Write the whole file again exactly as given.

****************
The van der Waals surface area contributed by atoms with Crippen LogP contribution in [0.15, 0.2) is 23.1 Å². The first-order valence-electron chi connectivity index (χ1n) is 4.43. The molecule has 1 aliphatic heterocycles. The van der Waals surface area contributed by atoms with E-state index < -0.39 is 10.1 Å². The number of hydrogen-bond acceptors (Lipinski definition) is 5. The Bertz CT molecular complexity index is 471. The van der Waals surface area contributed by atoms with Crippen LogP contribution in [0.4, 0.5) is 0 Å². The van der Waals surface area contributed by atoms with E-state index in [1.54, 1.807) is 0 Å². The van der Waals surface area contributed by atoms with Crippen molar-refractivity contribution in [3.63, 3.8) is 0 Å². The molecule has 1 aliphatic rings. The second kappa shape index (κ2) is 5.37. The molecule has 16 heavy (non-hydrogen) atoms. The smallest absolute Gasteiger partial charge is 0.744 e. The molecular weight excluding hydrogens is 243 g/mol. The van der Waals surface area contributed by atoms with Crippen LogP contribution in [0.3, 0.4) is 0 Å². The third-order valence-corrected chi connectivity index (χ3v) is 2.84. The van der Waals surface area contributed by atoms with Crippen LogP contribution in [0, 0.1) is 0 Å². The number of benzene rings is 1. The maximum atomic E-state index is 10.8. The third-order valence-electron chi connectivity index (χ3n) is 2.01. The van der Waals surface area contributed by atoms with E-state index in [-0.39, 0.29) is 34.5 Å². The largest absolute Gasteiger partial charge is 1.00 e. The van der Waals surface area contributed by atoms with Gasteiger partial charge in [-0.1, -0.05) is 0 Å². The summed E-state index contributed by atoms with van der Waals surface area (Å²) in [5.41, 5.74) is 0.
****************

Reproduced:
The van der Waals surface area contributed by atoms with Crippen LogP contribution in [0.15, 0.2) is 23.1 Å². The first-order valence-electron chi connectivity index (χ1n) is 4.43. The molecule has 1 aliphatic heterocycles. The van der Waals surface area contributed by atoms with E-state index < -0.39 is 10.1 Å². The number of hydrogen-bond acceptors (Lipinski definition) is 5. The Bertz CT molecular complexity index is 471. The van der Waals surface area contributed by atoms with Crippen LogP contribution in [0.4, 0.5) is 0 Å². The van der Waals surface area contributed by atoms with E-state index in [1.54, 1.807) is 0 Å². The van der Waals surface area contributed by atoms with Crippen molar-refractivity contribution in [3.63, 3.8) is 0 Å². The molecule has 1 aliphatic rings. The second kappa shape index (κ2) is 5.37. The molecule has 16 heavy (non-hydrogen) atoms. The smallest absolute Gasteiger partial charge is 0.744 e. The molecular weight excluding hydrogens is 243 g/mol. The van der Waals surface area contributed by atoms with Crippen LogP contribution in [0.3, 0.4) is 0 Å². The third-order valence-corrected chi connectivity index (χ3v) is 2.84. The van der Waals surface area contributed by atoms with Crippen LogP contribution in [0, 0.1) is 0 Å². The number of benzene rings is 1. The maximum atomic E-state index is 10.8. The third-order valence-electron chi connectivity index (χ3n) is 2.01. The van der Waals surface area contributed by atoms with E-state index in [-0.39, 0.29) is 34.5 Å². The largest absolute Gasteiger partial charge is 1.00 e. The van der Waals surface area contributed by atoms with Gasteiger partial charge in [-0.1, -0.05) is 0 Å². The summed E-state index contributed by atoms with van der Waals surface area (Å²) in [5.41, 5.74) is 0.